- Other key commercial crops that benefit from buzz pollination – from wild bee species like the bumblebee – include eggplants, potatoes, and tomatoes.
- Solitary bees native to the Americas known as “squash bees” (genera Peponapis and Xenoglossa) are early risers, and squash flowers are only open early in the morning while honeybees are still asleep. Squash bees are excellent pollinators of zucchini, butternut squash, pumpkins and gourds, among other crops in the Cucurbitaceae family.
Domesticated Honeybees May Be Part of the Problem
In addition to the “three-Ps” that are leading to overall bee population declines, wild bees have an additional factor to deal with – the way we use honeybees in commercial agriculture. As flying insects and wild pollinators disappear, domesticated honeybees are increasingly relied upon to pollinate important cash crops. According to the American Beekeeping Federation, two-thirds of the 2.7 million honeybee colonies in the U.S. are used for pollination. Most go to the almond fields in California, where 80% of the world’s almonds come from. Then bees rotate around the country to pollinate other crops. This trend in industrial-level honeybee pollination, though much more prevalent in the U.S., is also being adopted in Europe and Asia, to make up for the disappearance of wild pollinators.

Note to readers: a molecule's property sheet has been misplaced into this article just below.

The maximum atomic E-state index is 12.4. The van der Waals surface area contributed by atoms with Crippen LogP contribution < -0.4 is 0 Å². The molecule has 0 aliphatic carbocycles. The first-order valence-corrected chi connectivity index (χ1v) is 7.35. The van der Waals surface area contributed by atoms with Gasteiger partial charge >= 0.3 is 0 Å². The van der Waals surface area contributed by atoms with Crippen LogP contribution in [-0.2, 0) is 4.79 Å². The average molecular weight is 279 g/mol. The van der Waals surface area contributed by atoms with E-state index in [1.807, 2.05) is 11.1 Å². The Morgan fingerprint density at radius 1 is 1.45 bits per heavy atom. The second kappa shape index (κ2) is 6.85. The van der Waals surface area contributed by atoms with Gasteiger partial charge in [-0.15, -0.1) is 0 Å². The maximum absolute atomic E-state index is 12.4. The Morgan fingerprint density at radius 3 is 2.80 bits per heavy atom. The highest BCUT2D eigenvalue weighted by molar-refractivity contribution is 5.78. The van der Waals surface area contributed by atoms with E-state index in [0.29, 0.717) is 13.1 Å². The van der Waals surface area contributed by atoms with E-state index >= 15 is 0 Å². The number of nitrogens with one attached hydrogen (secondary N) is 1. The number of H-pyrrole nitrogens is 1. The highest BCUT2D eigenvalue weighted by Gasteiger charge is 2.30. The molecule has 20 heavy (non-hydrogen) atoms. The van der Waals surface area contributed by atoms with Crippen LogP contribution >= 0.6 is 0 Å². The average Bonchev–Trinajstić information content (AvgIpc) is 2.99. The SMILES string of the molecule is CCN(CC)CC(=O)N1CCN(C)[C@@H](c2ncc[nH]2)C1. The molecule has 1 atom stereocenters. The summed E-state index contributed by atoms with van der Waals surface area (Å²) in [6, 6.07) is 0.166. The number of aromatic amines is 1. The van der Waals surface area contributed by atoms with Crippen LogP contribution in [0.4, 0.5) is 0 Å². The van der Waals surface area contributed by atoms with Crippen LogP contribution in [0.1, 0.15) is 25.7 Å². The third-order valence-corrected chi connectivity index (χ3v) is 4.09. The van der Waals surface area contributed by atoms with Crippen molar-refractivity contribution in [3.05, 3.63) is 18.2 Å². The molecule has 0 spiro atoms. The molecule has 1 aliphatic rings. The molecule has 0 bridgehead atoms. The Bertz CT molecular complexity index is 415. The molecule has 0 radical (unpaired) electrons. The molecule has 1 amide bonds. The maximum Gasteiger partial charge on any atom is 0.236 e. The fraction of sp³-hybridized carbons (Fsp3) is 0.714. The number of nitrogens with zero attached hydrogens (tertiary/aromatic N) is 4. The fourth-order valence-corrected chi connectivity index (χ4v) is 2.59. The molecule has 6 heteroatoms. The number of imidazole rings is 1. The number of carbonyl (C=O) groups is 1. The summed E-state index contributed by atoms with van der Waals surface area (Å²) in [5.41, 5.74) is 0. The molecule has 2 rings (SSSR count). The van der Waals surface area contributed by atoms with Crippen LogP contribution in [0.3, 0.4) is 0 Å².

Unfortunately, such a practice is detrimental to wild bee populations. Within the honeybee hive you have tens of thousands of individuals that need a lot of food. Honeybees utilize most of the floral resources in an area and there are less available for other pollinating species. So when there is an influx in honeybees, they quickly outcompete native species. In addition, migrant honeybees can also spread disease to wild bees. Infected bees can leave pathogens on flowers, only to be picked up by subsequent wild bees that visit the same flowers.
Economic Impact of Bee Population Decline
We need bees for food security and to maintain healthy ecosystems. Without pollinators there would be fewer plants, which would ultimately mean less food for most of earth’s animal species – including humans. And while bees aren’t the only pollinators, they are far and away the most effective. Not only do they visit many more plants than other pollinators, but they generally carry more pollen as well.